December 20, 2004
Is the Dollar Really Overvalued?
Over the past couple of years, I've argued strongly and repeatedly that the deep and ongoing U.S. current account deficit will compromise growth in U.S. gross domestic investment for years to come. As the size of the U.S. current account deficit gradually receives more attention, it has become an article of faith that the U.S. dollar is overvalued.
Not so fast.
The basic assumption of the overvalued-dollar thesis is that the current account deficit is simply an import/export problem that will go away if prices (mainly currency valuations) are right. As I've argued before, this misdiagnoses the problem. The U.S. current account deficit is mainly a problem of woefully inadequate U.S. savings. I'll be the first to argue that a revaluation of the Chinese yuan is coming, and that a cheapening of the U.S. dollar relative to Asian currencies will help to “improve” the current account deficit. Unfortunately, this “improvement” will be similar to the improvement in gas mileage that a car gets when it rolls off the side of a cliff into the deep blue sea. Ultimately, undisciplined U.S. spending, poorly allocated capital spending in the late 90's, huge fiscal deficits, excessive consumer debt, and a speculative housing market have virtually ensured an aftermath of slow growth in gross domestic investment (some combination of real estate investment and capital spending) for years to come.
So where does this leave the U.S. dollar?
It's important to recognize that the dollar's valuation is neither the cause nor the solution of the U.S. current account deficit. Sure, if you think of a current account deficit as being caused by an overvalued dollar, it's simple enough to think that a future depreciation in the dollar will clear up the deficit. But if you think of the current account deficit as resulting from insufficient savings, then forcing the adjustment burden onto the dollar (rather than adjusting savings behavior and fiscal policy) can lead to a currency crisis.
Here's why: in anticipation of ongoing current account deficits (which will have to be financed by massive and continuous foreign capital inflows), the currency at some point has to decline so deeply that it a) reprices imports and exports enough to impact the deficit, and b) sets up expectations for a sustained future appreciation in the currency. That anticipated appreciation, in turn, encourages the foreign capital inflows to finance whatever ongoing deficits remain. The U.S. has thus far avoided a currency crisis because of the unsustainable willingness of China and Japan to finance enormous deficits by accumulating U.S. Treasuries, despite an inevitable depreciation of the U.S. dollar.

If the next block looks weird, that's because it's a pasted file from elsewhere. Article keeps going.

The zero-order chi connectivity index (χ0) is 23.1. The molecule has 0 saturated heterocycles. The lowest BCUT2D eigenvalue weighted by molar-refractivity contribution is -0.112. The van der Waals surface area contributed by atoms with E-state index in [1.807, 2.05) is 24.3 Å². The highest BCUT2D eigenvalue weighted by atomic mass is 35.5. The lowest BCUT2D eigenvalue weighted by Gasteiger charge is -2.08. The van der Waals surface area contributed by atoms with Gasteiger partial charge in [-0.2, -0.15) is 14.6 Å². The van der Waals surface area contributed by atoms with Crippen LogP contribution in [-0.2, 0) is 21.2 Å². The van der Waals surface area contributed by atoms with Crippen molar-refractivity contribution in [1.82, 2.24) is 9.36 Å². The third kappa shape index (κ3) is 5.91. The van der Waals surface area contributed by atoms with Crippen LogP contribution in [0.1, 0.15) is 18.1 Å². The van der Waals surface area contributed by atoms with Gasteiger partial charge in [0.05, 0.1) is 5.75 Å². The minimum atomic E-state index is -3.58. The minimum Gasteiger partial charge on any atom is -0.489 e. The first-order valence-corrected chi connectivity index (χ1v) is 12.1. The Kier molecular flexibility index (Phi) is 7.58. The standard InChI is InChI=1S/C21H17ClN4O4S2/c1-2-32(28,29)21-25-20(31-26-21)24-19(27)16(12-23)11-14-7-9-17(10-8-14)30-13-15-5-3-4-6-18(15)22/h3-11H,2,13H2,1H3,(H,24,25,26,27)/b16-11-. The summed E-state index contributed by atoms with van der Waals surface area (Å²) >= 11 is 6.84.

In short, if the U.S. is expected to run large and sustained current account deficits as a result of a saving-poor economy, the U.S. dollar will eventually be forced to a substantial “undervaluation,” in the sense of being priced to deliver adequately high future returns to foreign investors on the savings they will have to provide in order to finance those deficits.
In the meantime, to the extent that China and Japan actively hold down the values of their own currencies and prop up the value of the dollar, the currencies of other trading partners have to shoulder more than their share of the adjustment burden. That's exactly what seems to be going on.
Valuing foreign currencies
In September 2000, with the euro worth about $0.85, I published a piece called Valuing Foreign Currencies that describes my approach to estimating currency valuations. Basically, a currency is both a means of payment and a store of value, which means that it has to be priced on the basis of what I call a “joint parity” involving both price levels and interest rates across countries. At the time of that article, I argued that the euro was substantially undervalued. This was very unusual given that the U.S. was already running deep current account deficits, which would have justified a much weaker dollar.
Since then, the euro has advanced by over 56% against the dollar, to a recent value of $1.33 per euro. Below is an updated chart. The red line is the exchange rate ($/euro), the blue line is an estimate of “purchasing power parity” or PPP, which is based on relative price levels across countries, and the thin green line is a “joint parity” estimate of the exchange rate warranted by both price levels and interest rate conditions across countries (data prior to 1999 is for the German mark, appropriately scaled - see Valuing Foreign Currencies for more detail). As you can see, the euro has moved from substantial undervaluation to substantial overvaluation. From the European standpoint, the U.S. dollar looks cheap (but could get even cheaper). Joint parity looks about $1.13 per euro.
The same is true, to a lesser extent, for the British pound ($1.94 versus about $1.85 at joint parity), and the Canadian dollar ($0.81 versus about $0.75 at joint parity). That said, it's essential to note that a deviation from joint parity doesn't have to be closed quickly, nor does it mean that the currency can't become over- or undervalued to a much greater extent. Typically, foreign currencies can take as much as 5-10 years to move from extremely undervalued to extremely overvalued conditions.